The idea that every team is going to follow the rules has never been true, and in the case of a potential lockout, it’s definitely not going to be true. The potential problems and trap doors in this part of the labor picture are many and messy and enforcement is almost impossible.

KEEPING THE PLAYING FIELD LEVEL IN THE COACHING OFFICES

The Chiefs are one of about a dozen teams that have already made it clear that they plan to cut the salaries of their head coach and assistant coaches in the event of a lockout.

An equal number of teams have publicly said they are maintaining business as usual, with the coaching staffs getting full pay and no furloughs or layoffs.

Already it’s not hard to see how the level playing field is starting to tilt. Say the lockout goes down and the Chiefs coaches are taking their pay cuts. There’s no way that head coach Todd Haley can insist that these guys put in the type of hours they do in the off-season. Maybe he goes to a four-day work week for his guys, giving them Fridays off. Out in San Diego, the Chargers coaching staff has not suffered any cuts in pay. They are in the office working all their hours and on that Friday, and each succeeding Friday, they are getting a jump on the Chiefs.

If the lockout goes on for months, that’s a lot of Fridays where the Chargers staff can be more prepared than those teams like the Chiefs that have cut their coaches.

So the coaches should be exempt from feeling the lockout pain? Yes, if the organization cares about football and winning. If the leaders of the franchise are concerned more about the bottom line than anything else, then the coaching staff is going to feel the pain and they aren’t going to forget it.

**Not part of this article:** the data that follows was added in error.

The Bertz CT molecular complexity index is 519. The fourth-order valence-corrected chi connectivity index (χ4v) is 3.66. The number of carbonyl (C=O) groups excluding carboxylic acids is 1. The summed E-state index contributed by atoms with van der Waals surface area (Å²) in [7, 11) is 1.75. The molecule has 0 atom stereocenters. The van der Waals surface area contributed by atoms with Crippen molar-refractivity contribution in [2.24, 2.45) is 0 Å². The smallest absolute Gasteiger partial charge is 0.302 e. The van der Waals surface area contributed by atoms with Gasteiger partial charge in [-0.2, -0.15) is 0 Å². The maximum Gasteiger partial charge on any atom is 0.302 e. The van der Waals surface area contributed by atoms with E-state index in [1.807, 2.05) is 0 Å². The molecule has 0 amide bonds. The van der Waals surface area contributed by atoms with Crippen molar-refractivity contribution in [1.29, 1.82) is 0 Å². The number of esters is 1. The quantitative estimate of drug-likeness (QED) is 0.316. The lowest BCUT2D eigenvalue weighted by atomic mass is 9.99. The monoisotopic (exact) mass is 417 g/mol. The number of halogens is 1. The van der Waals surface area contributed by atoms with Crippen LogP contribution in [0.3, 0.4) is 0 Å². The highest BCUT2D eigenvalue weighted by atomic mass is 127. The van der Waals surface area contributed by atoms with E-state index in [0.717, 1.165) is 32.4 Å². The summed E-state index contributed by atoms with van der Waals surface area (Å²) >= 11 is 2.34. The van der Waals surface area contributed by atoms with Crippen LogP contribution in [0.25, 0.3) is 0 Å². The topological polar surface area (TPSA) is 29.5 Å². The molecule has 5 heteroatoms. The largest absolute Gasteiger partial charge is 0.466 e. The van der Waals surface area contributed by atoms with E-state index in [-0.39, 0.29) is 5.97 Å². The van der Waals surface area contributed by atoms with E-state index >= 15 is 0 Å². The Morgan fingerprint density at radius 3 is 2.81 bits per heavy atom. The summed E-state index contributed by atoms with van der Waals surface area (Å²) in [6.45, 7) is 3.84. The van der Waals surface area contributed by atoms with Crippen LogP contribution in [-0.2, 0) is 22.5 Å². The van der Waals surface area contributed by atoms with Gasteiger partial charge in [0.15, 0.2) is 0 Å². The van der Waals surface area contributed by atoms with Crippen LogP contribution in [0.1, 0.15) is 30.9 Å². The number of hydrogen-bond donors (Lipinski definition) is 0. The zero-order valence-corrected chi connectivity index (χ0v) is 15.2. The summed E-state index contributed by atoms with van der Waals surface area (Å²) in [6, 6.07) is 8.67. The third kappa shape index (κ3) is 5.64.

The average NFL coach works an incredible number of hours. Once training camp starts, the staffs I’ve known averaged 100 to 110 hours per week from July through December. That’s 2,200 hours for five months (22 weeks) work. In the off-season, they receive time off, sometimes as much as a month in the weeks before the start of training camp. Give them six weeks of vacation. But the rest of the time they are working at least five days a week, usually for 10 to 12 hours a day. Let’s take the low end at 50 hours a week for the remaining 24 weeks, or 1,200 extra hours.

So the average NFL coach works 3,400 hours. Over 365 days that averages out to 9.3 hours per day. That type of commitment and effort should be acknowledged and not tarnished by taking 10, 25, or 40 percent pay cuts.

Now, let’s jump ahead to after the 2011 season, when Haley and San Diego coach Norv Turner are trying to keep their coaching staffs intact, or they are talking to possible additions. Say they are talking to the same veteran assistant about joining their staff. Say the financial offers are comparable, with a bit more money in San Diego because of the cost of living. How long do you think it’s going to take Turner to point out that when the lockout went down, the Chargers coaches were not cut, while the Chiefs coaches were penalized.

PRACTICE BY THE PLAYERS, GOOD OR BAD?

Speaking at the 101 Banquet over the weekend, both RB Jamaal Charles and SS Eric Berry talked about how they are prepared, along with their teammates, to schedule some practice sessions in the coming months if there is a lockout.

Berry said the players have pretty much agreed to meet around the first of April and put together a plan for practices.